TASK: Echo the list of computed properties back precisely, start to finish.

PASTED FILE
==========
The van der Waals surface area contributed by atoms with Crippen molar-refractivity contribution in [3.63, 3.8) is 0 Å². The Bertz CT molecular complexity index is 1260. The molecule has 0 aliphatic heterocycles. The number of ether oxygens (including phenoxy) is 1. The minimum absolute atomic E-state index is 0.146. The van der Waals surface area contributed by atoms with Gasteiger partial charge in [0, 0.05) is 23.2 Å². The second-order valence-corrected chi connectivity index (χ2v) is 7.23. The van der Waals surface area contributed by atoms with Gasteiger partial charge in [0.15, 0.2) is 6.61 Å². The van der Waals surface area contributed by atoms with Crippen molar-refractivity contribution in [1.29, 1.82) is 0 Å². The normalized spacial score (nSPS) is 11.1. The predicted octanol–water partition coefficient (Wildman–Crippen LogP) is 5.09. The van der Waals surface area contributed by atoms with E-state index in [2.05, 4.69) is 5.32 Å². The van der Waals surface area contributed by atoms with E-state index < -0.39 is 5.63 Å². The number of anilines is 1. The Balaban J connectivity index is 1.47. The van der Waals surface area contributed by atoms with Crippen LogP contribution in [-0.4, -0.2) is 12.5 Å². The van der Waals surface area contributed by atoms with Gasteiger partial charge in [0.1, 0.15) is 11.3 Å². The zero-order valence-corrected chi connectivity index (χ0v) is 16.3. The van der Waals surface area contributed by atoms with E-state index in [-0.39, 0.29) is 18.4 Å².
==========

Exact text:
The van der Waals surface area contributed by atoms with Crippen molar-refractivity contribution in [3.63, 3.8) is 0 Å². The Bertz CT molecular complexity index is 1260. The molecule has 0 aliphatic heterocycles. The number of ether oxygens (including phenoxy) is 1. The minimum absolute atomic E-state index is 0.146. The van der Waals surface area contributed by atoms with Gasteiger partial charge in [0, 0.05) is 23.2 Å². The second-order valence-corrected chi connectivity index (χ2v) is 7.23. The van der Waals surface area contributed by atoms with Gasteiger partial charge in [0.15, 0.2) is 6.61 Å². The van der Waals surface area contributed by atoms with Crippen molar-refractivity contribution in [1.29, 1.82) is 0 Å². The normalized spacial score (nSPS) is 11.1. The predicted octanol–water partition coefficient (Wildman–Crippen LogP) is 5.09. The van der Waals surface area contributed by atoms with E-state index in [2.05, 4.69) is 5.32 Å². The van der Waals surface area contributed by atoms with E-state index < -0.39 is 5.63 Å². The number of anilines is 1. The Balaban J connectivity index is 1.47. The van der Waals surface area contributed by atoms with Crippen LogP contribution in [-0.4, -0.2) is 12.5 Å². The van der Waals surface area contributed by atoms with Gasteiger partial charge in [0.1, 0.15) is 11.3 Å². The zero-order valence-corrected chi connectivity index (χ0v) is 16.3. The van der Waals surface area contributed by atoms with E-state index in [-0.39, 0.29) is 18.4 Å².